- The Gift of Cuba
- Spanish Classes
- Tourists and the People They Attract
- Fidel, Che and Jose Marti
- Economics, Wealth and Poverty
- Food, Water and the Hotel
- Health and Education
- The Arts
- Looking Back
After the legalization of the US dollar as a trade currency early in the 1990’s, a double currency standard emerged. As a tourist, I was supposed to only use US dollars or the convertible pesos that were worth the same amount. The coins were geared to our dollar, so it was not difficult to keep track. The non-convertible Cuban pesos were very worn and dirty paper slips of paper.
Prices were on a dual scale. The museum admission or the ballet would cost 5 pesos (4 cents US) for a Cuban and would cost me 5 US dollars. The snack shop at school could not deal in the two standards, so I was able to buy my hearty morning Cuban coffee (espresso with lots of sugar) for 5 cents.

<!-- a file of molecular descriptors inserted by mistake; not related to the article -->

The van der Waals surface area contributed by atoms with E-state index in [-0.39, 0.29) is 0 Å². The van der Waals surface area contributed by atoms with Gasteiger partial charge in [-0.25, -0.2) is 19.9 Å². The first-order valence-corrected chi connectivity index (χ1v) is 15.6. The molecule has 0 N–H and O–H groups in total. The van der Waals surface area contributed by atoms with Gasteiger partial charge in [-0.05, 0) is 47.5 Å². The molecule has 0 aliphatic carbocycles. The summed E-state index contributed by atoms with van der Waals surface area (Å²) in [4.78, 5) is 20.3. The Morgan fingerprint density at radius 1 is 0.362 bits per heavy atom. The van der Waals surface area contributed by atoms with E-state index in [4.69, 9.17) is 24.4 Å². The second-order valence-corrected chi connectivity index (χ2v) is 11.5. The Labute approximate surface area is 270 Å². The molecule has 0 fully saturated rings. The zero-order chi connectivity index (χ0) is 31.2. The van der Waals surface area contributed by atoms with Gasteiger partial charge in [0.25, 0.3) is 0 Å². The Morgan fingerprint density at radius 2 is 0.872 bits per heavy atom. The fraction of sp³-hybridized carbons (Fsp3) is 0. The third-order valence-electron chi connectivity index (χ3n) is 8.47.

At mid-day we were on our own and I often found a pizza for lunch, simple, filling and quick since I was tired after my four hour Spanish class and not in the mood for a drawn out full meal at a restaurant. A Cuban pizza has no Italian ancestry. It’s a circle of flat bread with cheese melted on it. The cheapest one was the best, from the soda fountain store three blocks from the hotel. Change from my dollar for the six-peso pizza brought me into the Cuban peso economy and then I had to find a place to use the non-convertible pesos. Not even the college snack shop would take them. But I could use them to buy more pizzas, so I sampled several sources.